When I saw this book sitting on the library shelf, I knew I would borrow it. I had gone in just to return, and I was absolutely not going to borrow anything else so I could catch up on the neglected books sitting on my shelves. But there is nothing I like more than a quirky title, and so I found myself unable to resist.
Dinner at the Homesick Restaurant is the story of the Tull family. The matriarch of the family, Pearl, is dying at the beginning of the book. We are then taken back through the family story from the departure of her husband and her decision not to tell her children Cody, Ezra and Jennie. She adapts when he leaves, taking a job in the grocery store to support her family and trying to do the best for her children. But they never talk about the fact that their father is not there any more, and Pearl often cracks under the strain of raising a family alone, flying into violent rages.
The departure of the father and the fact that they never talk about it resonates throughout the whole of the lives of Cody, Ezra and Jennie, each of whom are affected in a different way. Cody is angry and bitter – he resents his mother and his brother Ezra, of whom he is intensely jealous. Jennie flits from husband to husband, eventually settling down and becoming step-mother to 6 children. She is unable to take anything seriously and brushes off the problems faced by her eldest step-son. Ezra is the owner of the Homesick Restaurant, which serves street food and comfort food, just like your Mum would make. He never manages to make the break from home. He is the good hearted, easy going, pushover. He just wants to bring his family together and is constantly trying to arrange family meals at his restaurant, all of which inevitably end in disaster.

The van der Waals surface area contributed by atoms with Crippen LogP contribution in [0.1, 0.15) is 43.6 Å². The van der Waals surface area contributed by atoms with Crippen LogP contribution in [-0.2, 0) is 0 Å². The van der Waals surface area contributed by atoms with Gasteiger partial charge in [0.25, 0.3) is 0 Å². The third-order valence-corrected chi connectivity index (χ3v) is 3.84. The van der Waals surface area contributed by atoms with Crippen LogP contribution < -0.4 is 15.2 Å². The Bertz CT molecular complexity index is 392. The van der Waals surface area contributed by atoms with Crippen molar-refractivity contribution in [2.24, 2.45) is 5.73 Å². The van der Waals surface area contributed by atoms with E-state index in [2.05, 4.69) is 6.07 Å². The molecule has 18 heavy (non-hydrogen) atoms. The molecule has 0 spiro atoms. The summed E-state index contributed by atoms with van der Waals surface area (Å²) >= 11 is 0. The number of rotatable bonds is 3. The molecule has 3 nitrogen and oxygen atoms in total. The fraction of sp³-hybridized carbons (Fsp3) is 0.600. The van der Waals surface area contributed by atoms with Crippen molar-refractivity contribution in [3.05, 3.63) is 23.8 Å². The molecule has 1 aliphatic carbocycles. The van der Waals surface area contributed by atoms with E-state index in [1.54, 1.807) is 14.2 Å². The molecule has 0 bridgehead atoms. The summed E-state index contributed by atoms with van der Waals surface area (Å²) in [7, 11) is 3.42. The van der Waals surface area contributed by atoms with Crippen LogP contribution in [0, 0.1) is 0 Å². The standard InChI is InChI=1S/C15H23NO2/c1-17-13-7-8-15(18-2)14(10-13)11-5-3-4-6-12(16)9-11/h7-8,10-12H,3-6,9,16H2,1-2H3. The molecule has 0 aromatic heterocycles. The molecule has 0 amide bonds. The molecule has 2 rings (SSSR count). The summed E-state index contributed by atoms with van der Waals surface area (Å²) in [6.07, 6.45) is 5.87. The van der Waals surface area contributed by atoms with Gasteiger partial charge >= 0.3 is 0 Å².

Dinner at the Homesick Restaurant is one of those books which is very much character driven rather than plot driven – I would struggle to say exactly what happened in the book, but the characters are compelling enough to keep the pages turning. Cody is probably the most challenging character within the book because he is so destructive – he has such bitterness towards Ezra and such jealousy that it would be easy to make him into a complete villain for everything that he does to the lovable Ezra. However, Anne Tyler has written him very sympathetically, so even when I was getting frustrated and annoyed with Cody, I still felt quite sorry for him as you can still see the frightened and confused little boy that is in the heart of him.
This is the first time that I have read anything by Anne Tyler and I will definitely read more by her in the future. I really enjoyed how she was able to portray her characters so that we can view them objectively at the same time as being allowed to see how they view themselves. I also loved the concept of The Homesick Restaurant. This book was originally published in 1982 and it is so ahead of its time – The Homesick Restaurant would be absolutely bang on trend now with its street food and home cooking.
- Question of the reading week (necromancyneverpays.wordpress.com)